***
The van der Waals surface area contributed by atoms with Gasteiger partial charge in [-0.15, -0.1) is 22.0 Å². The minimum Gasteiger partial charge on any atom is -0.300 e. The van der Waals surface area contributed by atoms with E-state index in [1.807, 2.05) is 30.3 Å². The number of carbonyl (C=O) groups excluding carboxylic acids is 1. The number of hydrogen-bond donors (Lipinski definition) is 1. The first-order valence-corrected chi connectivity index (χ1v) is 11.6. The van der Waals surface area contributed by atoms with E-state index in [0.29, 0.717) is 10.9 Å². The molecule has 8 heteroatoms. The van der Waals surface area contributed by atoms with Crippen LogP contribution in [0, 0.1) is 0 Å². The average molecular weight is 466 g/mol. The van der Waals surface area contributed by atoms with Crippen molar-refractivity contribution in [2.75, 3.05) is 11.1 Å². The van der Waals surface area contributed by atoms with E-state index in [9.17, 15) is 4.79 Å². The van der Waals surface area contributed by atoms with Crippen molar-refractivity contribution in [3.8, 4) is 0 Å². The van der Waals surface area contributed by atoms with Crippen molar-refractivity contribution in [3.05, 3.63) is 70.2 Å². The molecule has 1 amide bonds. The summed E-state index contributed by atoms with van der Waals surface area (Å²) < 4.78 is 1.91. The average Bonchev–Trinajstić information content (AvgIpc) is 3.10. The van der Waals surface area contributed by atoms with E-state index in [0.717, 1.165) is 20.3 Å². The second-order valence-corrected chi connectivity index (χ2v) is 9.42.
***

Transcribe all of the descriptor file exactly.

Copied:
The van der Waals surface area contributed by atoms with Gasteiger partial charge in [-0.15, -0.1) is 22.0 Å². The minimum Gasteiger partial charge on any atom is -0.300 e. The van der Waals surface area contributed by atoms with E-state index in [1.807, 2.05) is 30.3 Å². The number of carbonyl (C=O) groups excluding carboxylic acids is 1. The number of hydrogen-bond donors (Lipinski definition) is 1. The first-order valence-corrected chi connectivity index (χ1v) is 11.6. The van der Waals surface area contributed by atoms with E-state index in [0.29, 0.717) is 10.9 Å². The molecule has 8 heteroatoms. The van der Waals surface area contributed by atoms with Crippen LogP contribution in [0, 0.1) is 0 Å². The average molecular weight is 466 g/mol. The van der Waals surface area contributed by atoms with Crippen molar-refractivity contribution in [2.75, 3.05) is 11.1 Å². The van der Waals surface area contributed by atoms with E-state index in [9.17, 15) is 4.79 Å². The van der Waals surface area contributed by atoms with Crippen molar-refractivity contribution in [3.8, 4) is 0 Å². The van der Waals surface area contributed by atoms with Crippen molar-refractivity contribution in [3.05, 3.63) is 70.2 Å². The molecule has 1 amide bonds. The summed E-state index contributed by atoms with van der Waals surface area (Å²) < 4.78 is 1.91. The average Bonchev–Trinajstić information content (AvgIpc) is 3.10. The van der Waals surface area contributed by atoms with E-state index in [0.717, 1.165) is 20.3 Å². The second-order valence-corrected chi connectivity index (χ2v) is 9.42.